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As coastal catchment land use intensifies, estuaries receive increased nutrient and sediment loads, resulting in habitats that are dominated by muddy organic-rich sediments. Increased mud (i.e. silt-clay (particles < 63 μm)) content has been associated with negative effects on soft sediment biodiversity and ecosystem functioning, but the simultaneous impact of nutrient enrichment on ecosystem response is unclear. Nutrient recycling and denitrification in estuarine soft sediments represent important ecosystem functions regenerating nutrients for primary producers and regulating the ability to remove excess terrestrially derived nitrogen. To test the effect of sedimentary environment on ecosystem resilience to nutrient perturbation, we experimentally enriched sediments with slow release fertiliser across an intertidal sedimentary gradient (0–24% mud content). The enrichment successfully elevated pore water ammonium concentrations (median 36 × control) to levels representative of enriched estuaries. Findings show that the sedimentary environment can influence ecosystem function response to nutrient stress. In particular, denitrification enzyme activity was suppressed by nutrient enrichment, but the effect was greater as sediment mud content increased. Furthermore, compared with sandy sediments, sediments with high mud content may restrict nutrient processing (release, uptake or transformation of organic nutrients by the benthos) facilitating ecosystem shifts toward eutrophication. These results show the value of investigating the impacts of stressors in different environmental settings and demonstrate that land use practices that increase the proportion of muddy habitats in estuaries may reduce denitrification which in turn may reduce ecosystem resilience to eutrophication.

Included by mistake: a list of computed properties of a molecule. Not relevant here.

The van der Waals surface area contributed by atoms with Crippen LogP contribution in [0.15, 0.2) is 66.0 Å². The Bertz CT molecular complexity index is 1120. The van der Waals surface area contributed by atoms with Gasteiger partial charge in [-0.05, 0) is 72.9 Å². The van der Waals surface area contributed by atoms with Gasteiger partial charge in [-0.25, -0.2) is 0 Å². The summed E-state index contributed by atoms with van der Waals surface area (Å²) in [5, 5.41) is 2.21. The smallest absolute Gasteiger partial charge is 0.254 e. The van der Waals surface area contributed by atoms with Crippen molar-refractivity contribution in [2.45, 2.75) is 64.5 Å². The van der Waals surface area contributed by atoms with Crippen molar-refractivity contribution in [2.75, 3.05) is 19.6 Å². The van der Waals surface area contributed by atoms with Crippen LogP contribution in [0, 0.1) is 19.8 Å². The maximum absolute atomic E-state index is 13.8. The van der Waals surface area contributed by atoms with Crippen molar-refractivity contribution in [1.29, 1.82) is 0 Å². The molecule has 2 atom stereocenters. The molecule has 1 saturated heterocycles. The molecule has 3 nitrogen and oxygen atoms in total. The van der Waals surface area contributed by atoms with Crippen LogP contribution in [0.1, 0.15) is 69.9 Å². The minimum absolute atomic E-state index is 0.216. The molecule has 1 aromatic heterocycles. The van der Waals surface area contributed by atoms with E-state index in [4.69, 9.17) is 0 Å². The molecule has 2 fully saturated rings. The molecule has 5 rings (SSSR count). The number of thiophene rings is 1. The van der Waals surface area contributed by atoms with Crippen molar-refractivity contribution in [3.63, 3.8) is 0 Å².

Estuaries and Coasts – Springer Journals
Published: Jun 1, 2018
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